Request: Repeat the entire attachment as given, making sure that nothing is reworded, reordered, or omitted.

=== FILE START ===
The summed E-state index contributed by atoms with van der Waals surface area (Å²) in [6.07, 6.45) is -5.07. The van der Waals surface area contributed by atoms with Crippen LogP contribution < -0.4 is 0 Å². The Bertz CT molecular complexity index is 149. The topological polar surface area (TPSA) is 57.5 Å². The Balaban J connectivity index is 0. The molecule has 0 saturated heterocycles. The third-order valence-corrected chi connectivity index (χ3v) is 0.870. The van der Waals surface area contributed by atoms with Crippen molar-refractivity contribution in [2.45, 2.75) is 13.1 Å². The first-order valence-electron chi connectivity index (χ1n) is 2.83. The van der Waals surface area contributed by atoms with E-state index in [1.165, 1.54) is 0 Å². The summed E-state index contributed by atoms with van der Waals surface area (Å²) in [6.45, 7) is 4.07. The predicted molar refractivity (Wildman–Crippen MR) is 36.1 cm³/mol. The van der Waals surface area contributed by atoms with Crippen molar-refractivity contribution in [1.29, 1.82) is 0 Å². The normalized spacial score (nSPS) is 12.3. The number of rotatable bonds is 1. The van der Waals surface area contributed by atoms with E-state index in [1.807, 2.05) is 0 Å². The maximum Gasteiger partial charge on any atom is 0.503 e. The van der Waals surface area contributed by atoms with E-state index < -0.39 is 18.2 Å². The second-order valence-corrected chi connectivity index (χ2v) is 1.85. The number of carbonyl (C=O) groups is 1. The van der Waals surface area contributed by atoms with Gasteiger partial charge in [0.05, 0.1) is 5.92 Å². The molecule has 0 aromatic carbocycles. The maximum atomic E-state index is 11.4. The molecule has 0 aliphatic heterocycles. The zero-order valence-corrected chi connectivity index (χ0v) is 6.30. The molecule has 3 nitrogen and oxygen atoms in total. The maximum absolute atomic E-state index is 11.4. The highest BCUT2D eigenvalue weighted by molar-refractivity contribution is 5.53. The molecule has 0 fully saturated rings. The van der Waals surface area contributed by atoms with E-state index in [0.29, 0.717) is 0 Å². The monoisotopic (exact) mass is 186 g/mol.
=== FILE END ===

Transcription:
The summed E-state index contributed by atoms with van der Waals surface area (Å²) in [6.07, 6.45) is -5.07. The van der Waals surface area contributed by atoms with Crippen LogP contribution < -0.4 is 0 Å². The Bertz CT molecular complexity index is 149. The topological polar surface area (TPSA) is 57.5 Å². The Balaban J connectivity index is 0. The molecule has 0 saturated heterocycles. The third-order valence-corrected chi connectivity index (χ3v) is 0.870. The van der Waals surface area contributed by atoms with Crippen molar-refractivity contribution in [2.45, 2.75) is 13.1 Å². The first-order valence-electron chi connectivity index (χ1n) is 2.83. The van der Waals surface area contributed by atoms with E-state index in [1.165, 1.54) is 0 Å². The summed E-state index contributed by atoms with van der Waals surface area (Å²) in [6.45, 7) is 4.07. The predicted molar refractivity (Wildman–Crippen MR) is 36.1 cm³/mol. The van der Waals surface area contributed by atoms with Crippen molar-refractivity contribution in [1.29, 1.82) is 0 Å². The normalized spacial score (nSPS) is 12.3. The number of rotatable bonds is 1. The van der Waals surface area contributed by atoms with E-state index in [1.807, 2.05) is 0 Å². The maximum Gasteiger partial charge on any atom is 0.503 e. The van der Waals surface area contributed by atoms with E-state index < -0.39 is 18.2 Å². The second-order valence-corrected chi connectivity index (χ2v) is 1.85. The number of carbonyl (C=O) groups is 1. The van der Waals surface area contributed by atoms with Gasteiger partial charge in [0.05, 0.1) is 5.92 Å². The molecule has 0 aromatic carbocycles. The maximum atomic E-state index is 11.4. The molecule has 0 aliphatic heterocycles. The zero-order valence-corrected chi connectivity index (χ0v) is 6.30. The molecule has 3 nitrogen and oxygen atoms in total. The maximum absolute atomic E-state index is 11.4. The highest BCUT2D eigenvalue weighted by molar-refractivity contribution is 5.53. The molecule has 0 fully saturated rings. The van der Waals surface area contributed by atoms with E-state index in [0.29, 0.717) is 0 Å². The monoisotopic (exact) mass is 186 g/mol.